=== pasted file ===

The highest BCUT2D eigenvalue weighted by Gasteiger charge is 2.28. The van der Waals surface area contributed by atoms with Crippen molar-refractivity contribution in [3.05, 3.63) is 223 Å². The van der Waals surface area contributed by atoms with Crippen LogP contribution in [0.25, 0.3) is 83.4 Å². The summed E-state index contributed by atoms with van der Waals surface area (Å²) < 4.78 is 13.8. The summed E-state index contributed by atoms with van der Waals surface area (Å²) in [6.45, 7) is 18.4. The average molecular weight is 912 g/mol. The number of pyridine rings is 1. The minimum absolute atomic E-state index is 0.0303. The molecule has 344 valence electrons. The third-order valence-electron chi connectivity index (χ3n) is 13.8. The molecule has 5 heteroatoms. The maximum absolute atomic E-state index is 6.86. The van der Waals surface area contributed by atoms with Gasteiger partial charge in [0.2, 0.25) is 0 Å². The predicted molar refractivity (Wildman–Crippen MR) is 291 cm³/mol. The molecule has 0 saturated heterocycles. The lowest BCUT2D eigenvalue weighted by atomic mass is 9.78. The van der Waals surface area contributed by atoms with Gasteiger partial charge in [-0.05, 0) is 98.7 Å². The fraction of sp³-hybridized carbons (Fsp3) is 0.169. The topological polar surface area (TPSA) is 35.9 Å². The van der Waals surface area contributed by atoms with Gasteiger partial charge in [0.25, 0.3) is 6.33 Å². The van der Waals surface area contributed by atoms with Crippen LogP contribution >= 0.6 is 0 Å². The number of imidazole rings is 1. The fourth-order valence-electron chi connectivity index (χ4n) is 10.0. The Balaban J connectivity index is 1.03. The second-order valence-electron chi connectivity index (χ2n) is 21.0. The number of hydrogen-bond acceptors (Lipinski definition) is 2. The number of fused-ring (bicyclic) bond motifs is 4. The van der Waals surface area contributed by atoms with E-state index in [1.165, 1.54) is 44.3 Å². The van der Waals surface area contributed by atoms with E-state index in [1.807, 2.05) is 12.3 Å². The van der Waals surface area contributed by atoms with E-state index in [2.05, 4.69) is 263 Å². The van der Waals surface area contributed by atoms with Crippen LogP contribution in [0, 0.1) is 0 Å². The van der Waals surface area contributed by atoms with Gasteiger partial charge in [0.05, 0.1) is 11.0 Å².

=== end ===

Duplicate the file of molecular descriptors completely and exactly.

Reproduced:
The highest BCUT2D eigenvalue weighted by Gasteiger charge is 2.28. The van der Waals surface area contributed by atoms with Crippen molar-refractivity contribution in [3.05, 3.63) is 223 Å². The van der Waals surface area contributed by atoms with Crippen LogP contribution in [0.25, 0.3) is 83.4 Å². The summed E-state index contributed by atoms with van der Waals surface area (Å²) < 4.78 is 13.8. The summed E-state index contributed by atoms with van der Waals surface area (Å²) in [6.45, 7) is 18.4. The average molecular weight is 912 g/mol. The number of pyridine rings is 1. The minimum absolute atomic E-state index is 0.0303. The molecule has 344 valence electrons. The third-order valence-electron chi connectivity index (χ3n) is 13.8. The molecule has 5 heteroatoms. The maximum absolute atomic E-state index is 6.86. The van der Waals surface area contributed by atoms with Gasteiger partial charge in [0.2, 0.25) is 0 Å². The predicted molar refractivity (Wildman–Crippen MR) is 291 cm³/mol. The molecule has 0 saturated heterocycles. The lowest BCUT2D eigenvalue weighted by atomic mass is 9.78. The van der Waals surface area contributed by atoms with Gasteiger partial charge in [-0.05, 0) is 98.7 Å². The fraction of sp³-hybridized carbons (Fsp3) is 0.169. The topological polar surface area (TPSA) is 35.9 Å². The van der Waals surface area contributed by atoms with Gasteiger partial charge in [0.25, 0.3) is 6.33 Å². The van der Waals surface area contributed by atoms with Crippen LogP contribution >= 0.6 is 0 Å². The number of imidazole rings is 1. The fourth-order valence-electron chi connectivity index (χ4n) is 10.0. The Balaban J connectivity index is 1.03. The second-order valence-electron chi connectivity index (χ2n) is 21.0. The number of hydrogen-bond acceptors (Lipinski definition) is 2. The number of fused-ring (bicyclic) bond motifs is 4. The van der Waals surface area contributed by atoms with E-state index in [1.165, 1.54) is 44.3 Å². The van der Waals surface area contributed by atoms with E-state index in [1.807, 2.05) is 12.3 Å². The van der Waals surface area contributed by atoms with E-state index in [2.05, 4.69) is 263 Å². The van der Waals surface area contributed by atoms with Crippen LogP contribution in [0, 0.1) is 0 Å². The van der Waals surface area contributed by atoms with Gasteiger partial charge in [0.05, 0.1) is 11.0 Å².